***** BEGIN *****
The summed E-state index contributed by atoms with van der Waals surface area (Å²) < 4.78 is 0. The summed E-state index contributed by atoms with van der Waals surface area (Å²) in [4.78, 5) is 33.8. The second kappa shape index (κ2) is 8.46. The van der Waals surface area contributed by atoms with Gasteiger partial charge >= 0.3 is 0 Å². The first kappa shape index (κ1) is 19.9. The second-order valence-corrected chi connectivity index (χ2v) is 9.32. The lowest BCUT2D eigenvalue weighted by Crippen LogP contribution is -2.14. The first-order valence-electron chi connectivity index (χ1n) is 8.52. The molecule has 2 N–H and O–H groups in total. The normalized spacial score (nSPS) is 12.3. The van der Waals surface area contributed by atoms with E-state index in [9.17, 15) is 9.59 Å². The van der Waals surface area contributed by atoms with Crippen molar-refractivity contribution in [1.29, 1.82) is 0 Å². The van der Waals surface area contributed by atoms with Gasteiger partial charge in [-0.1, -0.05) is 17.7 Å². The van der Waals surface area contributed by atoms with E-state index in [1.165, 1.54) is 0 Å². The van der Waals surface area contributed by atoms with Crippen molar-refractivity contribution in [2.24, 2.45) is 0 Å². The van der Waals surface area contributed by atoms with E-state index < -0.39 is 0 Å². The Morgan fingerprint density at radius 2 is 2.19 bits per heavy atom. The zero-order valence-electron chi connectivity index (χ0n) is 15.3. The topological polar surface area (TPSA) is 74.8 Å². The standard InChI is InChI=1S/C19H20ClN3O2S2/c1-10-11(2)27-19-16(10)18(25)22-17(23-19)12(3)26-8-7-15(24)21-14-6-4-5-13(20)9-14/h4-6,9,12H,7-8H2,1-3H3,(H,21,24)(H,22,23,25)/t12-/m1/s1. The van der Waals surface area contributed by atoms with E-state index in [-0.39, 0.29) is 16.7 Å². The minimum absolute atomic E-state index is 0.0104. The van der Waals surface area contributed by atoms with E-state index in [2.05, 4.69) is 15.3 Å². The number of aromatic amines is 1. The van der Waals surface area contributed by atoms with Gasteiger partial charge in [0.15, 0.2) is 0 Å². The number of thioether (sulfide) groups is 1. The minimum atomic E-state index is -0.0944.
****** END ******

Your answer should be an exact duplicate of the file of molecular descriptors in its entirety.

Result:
The summed E-state index contributed by atoms with van der Waals surface area (Å²) < 4.78 is 0. The summed E-state index contributed by atoms with van der Waals surface area (Å²) in [4.78, 5) is 33.8. The second kappa shape index (κ2) is 8.46. The van der Waals surface area contributed by atoms with Gasteiger partial charge >= 0.3 is 0 Å². The first kappa shape index (κ1) is 19.9. The second-order valence-corrected chi connectivity index (χ2v) is 9.32. The lowest BCUT2D eigenvalue weighted by Crippen LogP contribution is -2.14. The first-order valence-electron chi connectivity index (χ1n) is 8.52. The molecule has 2 N–H and O–H groups in total. The normalized spacial score (nSPS) is 12.3. The van der Waals surface area contributed by atoms with E-state index in [9.17, 15) is 9.59 Å². The van der Waals surface area contributed by atoms with Crippen molar-refractivity contribution in [1.29, 1.82) is 0 Å². The van der Waals surface area contributed by atoms with Gasteiger partial charge in [-0.1, -0.05) is 17.7 Å². The van der Waals surface area contributed by atoms with E-state index in [1.165, 1.54) is 0 Å². The van der Waals surface area contributed by atoms with Crippen molar-refractivity contribution in [2.24, 2.45) is 0 Å². The van der Waals surface area contributed by atoms with E-state index < -0.39 is 0 Å². The Morgan fingerprint density at radius 2 is 2.19 bits per heavy atom. The zero-order valence-electron chi connectivity index (χ0n) is 15.3. The topological polar surface area (TPSA) is 74.8 Å². The standard InChI is InChI=1S/C19H20ClN3O2S2/c1-10-11(2)27-19-16(10)18(25)22-17(23-19)12(3)26-8-7-15(24)21-14-6-4-5-13(20)9-14/h4-6,9,12H,7-8H2,1-3H3,(H,21,24)(H,22,23,25)/t12-/m1/s1. The van der Waals surface area contributed by atoms with E-state index in [-0.39, 0.29) is 16.7 Å². The minimum absolute atomic E-state index is 0.0104. The van der Waals surface area contributed by atoms with E-state index in [2.05, 4.69) is 15.3 Å². The number of aromatic amines is 1. The van der Waals surface area contributed by atoms with Gasteiger partial charge in [0.15, 0.2) is 0 Å². The number of thioether (sulfide) groups is 1. The minimum atomic E-state index is -0.0944.